Fri. Sep 25th, 2020

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PUBLISHED  by  Eric Ruark

The 50th anniversary of Earth Day was yesterday and like everything else not related to the coronavirus, it received underwhelming attention. That’s understandable. What’s also not surprising is that celebrations commemorating Earth Day, and commentary in the media, neglected to mention a main motivation behind the very first one in 1970.

That would be the rapidly growing U.S. population.

The reason the U.S. population continues to grow is due to immigration. That’s why those who pretend that Earth Day is about the “fight for a better tomorrow” and a “zero-carbon” future are ineffectual. And that’s being generous.

We’ve heard all the arguments before:

“It’s a global problem.”

“Density is the cure-all”

“Climate change!”

Those arguments are worth hearing and debated, and they are. The thing is, no one is in charge of “the globe,” density cannot outrun population growth in the long run, and is increasingly used as a euphemism for overcrowding, and the climate change debate, sadly, has become a way to direct any conversation away from an actual conversation about real change.

Gaylord Nelson, “Father of Earth Day” never shied away from straight talk about what true commitment to protecting the U.S. environment really meant.

Lost in the endless arguments over how many people can be sustained on the planet is another question of far greater import–What is the optimum population of the world or the United States? Have we not already exceeded it? What will the world or the United States look like with twice as many people? Let’s take a look close to home.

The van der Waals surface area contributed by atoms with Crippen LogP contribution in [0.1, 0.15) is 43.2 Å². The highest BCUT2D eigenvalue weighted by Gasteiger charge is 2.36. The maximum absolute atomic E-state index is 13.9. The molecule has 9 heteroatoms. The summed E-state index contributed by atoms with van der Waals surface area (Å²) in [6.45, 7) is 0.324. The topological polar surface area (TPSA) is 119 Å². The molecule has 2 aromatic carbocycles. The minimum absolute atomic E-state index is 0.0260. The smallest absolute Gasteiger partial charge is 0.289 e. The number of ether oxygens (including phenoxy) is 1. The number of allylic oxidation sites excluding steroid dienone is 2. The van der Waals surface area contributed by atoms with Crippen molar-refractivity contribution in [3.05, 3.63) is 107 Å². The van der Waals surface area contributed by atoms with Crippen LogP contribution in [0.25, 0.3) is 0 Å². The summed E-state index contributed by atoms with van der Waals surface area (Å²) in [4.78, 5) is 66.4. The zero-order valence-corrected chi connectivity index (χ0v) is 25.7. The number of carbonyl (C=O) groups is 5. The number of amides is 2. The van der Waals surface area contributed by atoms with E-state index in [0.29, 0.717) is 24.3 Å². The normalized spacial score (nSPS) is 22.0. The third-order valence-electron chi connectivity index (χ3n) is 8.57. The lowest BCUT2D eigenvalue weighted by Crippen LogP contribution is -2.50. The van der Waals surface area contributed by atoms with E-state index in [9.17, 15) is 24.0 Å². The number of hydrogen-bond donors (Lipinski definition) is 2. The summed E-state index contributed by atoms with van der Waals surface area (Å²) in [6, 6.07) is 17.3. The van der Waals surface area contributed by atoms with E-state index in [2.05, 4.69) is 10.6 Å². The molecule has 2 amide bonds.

AND

The bigger the population gets, the more serious the problems become… We have to address the population issue. The United Nations, with the U.S. supporting it, took the position in Cairo in 1994 that every country was responsible for stabilizing its own population. It can be done. But in this country, it’s phony to say ‘I’m for the environment but not for limiting immigration.’

There are those who disagree with these assertions. That’s fine. Honest, vigorous debate is what’s needed. What we have is silence. And that is deadly.

We have said it before, no one is suggesting immigrants are the cause of ecological degradation in the United States. On the other hand, it’s outrageous to pretend that immigration-driven population growth in the U.S. isn’t contributing to ecological degradation. Some, led by well-known environmental activist BIll McKibben, argue the only way to save the planet is more immigration into the United States. It is precisely those kind of arguments that undermine genuine efforts to protect the U.S. environment, and to set a good example for the rest of the world.

Naturalist Karen Shragg made a great point about Earth Day:

Companies which wanted to sell “green” products co-opted the holiday as a marketing tool. It became all about the 50 thingsyou could buy — fluorescent light bulbs, organic food, and cloth bags — to save the planet. Just like President’s Day it is now an excuseto sell mattresses

That’s fine if you’re trying to sell stuff and need a hook, or if you run a slick non-profit and want to guilt wealthy donors into opening their wallets. It’s not okay if you think Earth Day should be about the Earth. We can take one day at least to appreciate the ineffable paradise that is our planet, right?

Always remember, the Earth will do fine without US. But WE don’t want that.

Whether you believe the Earth was created for us to enjoy, or we happen to be here by happy accident, it is our job to be stewards of the Earth. Not to use it as a marketing tool.

Let us take this opportunity to remember the great Gaylord Nelson and recognize the true spirit of Earth Day.

ERIC RUARK is the Director of Research for NumbersUSA

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